For under-washing the portrait, it again depends upon who you’re painting and what you’re trying to do with the portrait. I’ll often paint the face with a thin coat of sap green, or a very thin coat of yellow ochre. I don’t recall using burnt sienna, unless the skin of the subject is quite dark or extremely tanned in color. But no matter your wash, its what you put on top that will really define your portrait.

Remember, painting a portrait is almost like drawing. You paint by drawing. It’s very different from landscapes or florals.

Darrell

Hope this helps.

Darrell

Weeping Willow Tree Tutorial!

Jayne from South Dakota has asked how to paint a weeping willow tree.

First, a primer….. With the Basic Techniques Series of Oil Painting I’m trying to teach youthe fundamentals of shape, color, highlighting, etc… Once you have the fundamentals under control so that you can use your brushes and mix color and how to put together paintings, we get into the real fun of oil painting. Concentrating on what we see and painting from either what we see or our imagination.

Let’s first look at a Weeping Willow Tree and see what’s there ….
Weeping Willow
What do you see? Without reading any further, quickly pull out a piece of paper and jot down ten things you see about this tree.

Here’s my observations

1. The tree is nearly as wide as it is high.
2. There are five main clumps of branches. I shall call them main branches.
3. There are two main branches at the top, two at the side and one facing forward.
4. Each Main Branch has multiple auxiliary branches.
5. All leaves and all branches hang down like moss giving a weird look like clumps of grapes.
6. The branches do not go all the way to the ground. So painting this would mean leaving a foot or so of spacing between the end of the lowest branches to the ground.
7. The tree trunk is barely visible
8. The interior of the branches are major dark.
9. Highlights are on all of the main branches and some of the auxiliary branches.
10. The Tree trunk color will be Van Dyke Brown slightly highlighted. I could make better use of reflective highlight in painting this tree.
11. The branches are a light yellow green (Sap Green).
12. Two highlights are needed.
14. Yellow/Green highlight for over the dark
15. Mint green as the topical (Sunlight) highlights over the Yellow/Green highlight.
16. No wood from either main or auxiliary branches appear to be visible.

Just by making these observations you’ve answered about every question except for what brush…..

1. I’d probably choose a palette knife for making the tree trunk.
2. Following the shape loosely, I’d probably use a 1″ brush for the underpainting of the dark color.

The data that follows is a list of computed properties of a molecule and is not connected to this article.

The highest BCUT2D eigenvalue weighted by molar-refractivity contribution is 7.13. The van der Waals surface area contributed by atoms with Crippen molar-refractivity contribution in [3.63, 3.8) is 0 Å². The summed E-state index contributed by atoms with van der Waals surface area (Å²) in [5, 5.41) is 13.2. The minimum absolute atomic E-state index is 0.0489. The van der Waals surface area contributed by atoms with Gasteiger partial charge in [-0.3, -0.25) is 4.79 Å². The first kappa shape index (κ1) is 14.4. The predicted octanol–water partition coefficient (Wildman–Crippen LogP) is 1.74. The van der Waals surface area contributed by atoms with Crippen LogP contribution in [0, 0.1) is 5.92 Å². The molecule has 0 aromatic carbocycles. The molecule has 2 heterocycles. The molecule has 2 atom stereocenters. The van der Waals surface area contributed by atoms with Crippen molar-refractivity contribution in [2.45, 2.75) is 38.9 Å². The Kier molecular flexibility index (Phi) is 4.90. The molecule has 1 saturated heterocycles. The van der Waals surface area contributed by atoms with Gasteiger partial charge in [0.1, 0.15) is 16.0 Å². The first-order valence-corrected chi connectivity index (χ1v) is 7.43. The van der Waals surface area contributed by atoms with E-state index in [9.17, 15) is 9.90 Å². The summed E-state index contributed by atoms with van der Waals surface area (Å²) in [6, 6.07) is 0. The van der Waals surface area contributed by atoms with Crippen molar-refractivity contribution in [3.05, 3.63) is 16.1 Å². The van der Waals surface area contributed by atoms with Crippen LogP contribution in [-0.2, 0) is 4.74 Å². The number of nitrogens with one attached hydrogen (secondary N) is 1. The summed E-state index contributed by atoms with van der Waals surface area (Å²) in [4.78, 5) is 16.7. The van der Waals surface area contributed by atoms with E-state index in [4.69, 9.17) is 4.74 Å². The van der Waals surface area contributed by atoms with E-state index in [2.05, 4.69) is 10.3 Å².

3. I’d highlight both colors (mint or Yellow/Green with an Alexander Mop or a filbert brush that is approx. 1″ wide.

Just apply the highlights lightly for both colors using your bigge filtert.

Comments

1. Lourdes Nichols said: Thank you Darell you are not only teaching me to paint, you are also teaching me to SEE. I found this instruction excellent as I have lots of enthusiasm but little natural ability.
2. Kathy Rice said: Darrell, thank you so much for your wonderful teaching. You have a great gift from God and I thank you for sharing it.

3. lynn10 said: Teaching me how to SEE was great. When I squinted my eyes, I could see the shape even better. Thanks.
Silky said: Thank you Darrell I found this very helpful.
estellejbrown said: Darrell, thank you for the wonderful insights and instructions as they relate to oil painting!!!

I Am Losing My Lines What Can I Possibly Do?

Darrell, I have used carbon paper to transfer an enlarged outline to a dry canvas, but when I put on the medium white, I sometimes loose the lines. I need to put darker lines or be very careful when putting on the medium white. Any suggestions on how to keep from losing your lines? Paul.

Paul, If you’re losing your lines, here’s a great suggestion I discovered when learning to paint portraits and it has served me well in complicated landscapes, portraits and tall ships.

Paint your canvas with a gray gesso. I take gray gesso out of the bottle and mix it with some white gesso. Just to make the gray a couple shades (Noticeable) lighter than “out-of-the-bottle.” After the lightened gray gesso has dried, I’ll transfer my drawing to the canvas by using graphite transfer paper. I’ve tried carbon paper, but it’s difficult to work and frequently counterproductive. I’ll then load a #2 liner brush loaded with the “out-of-the-bottle” gray and paint all lines with the darker gray. The lines will now be distinct and will show through either medium clear or medium white. (Caution, they will not show through a darker than grey medium i.e…. medium black) Apply medium and paint as you normally would. The dark lines will show through the medium, but be covered when you apply paint. Furthermore, if you ever decide to change your mind on the painting you can use a wipe-out tool or paint eraser to get back to the raw canvas and your lines will still be there. Darrell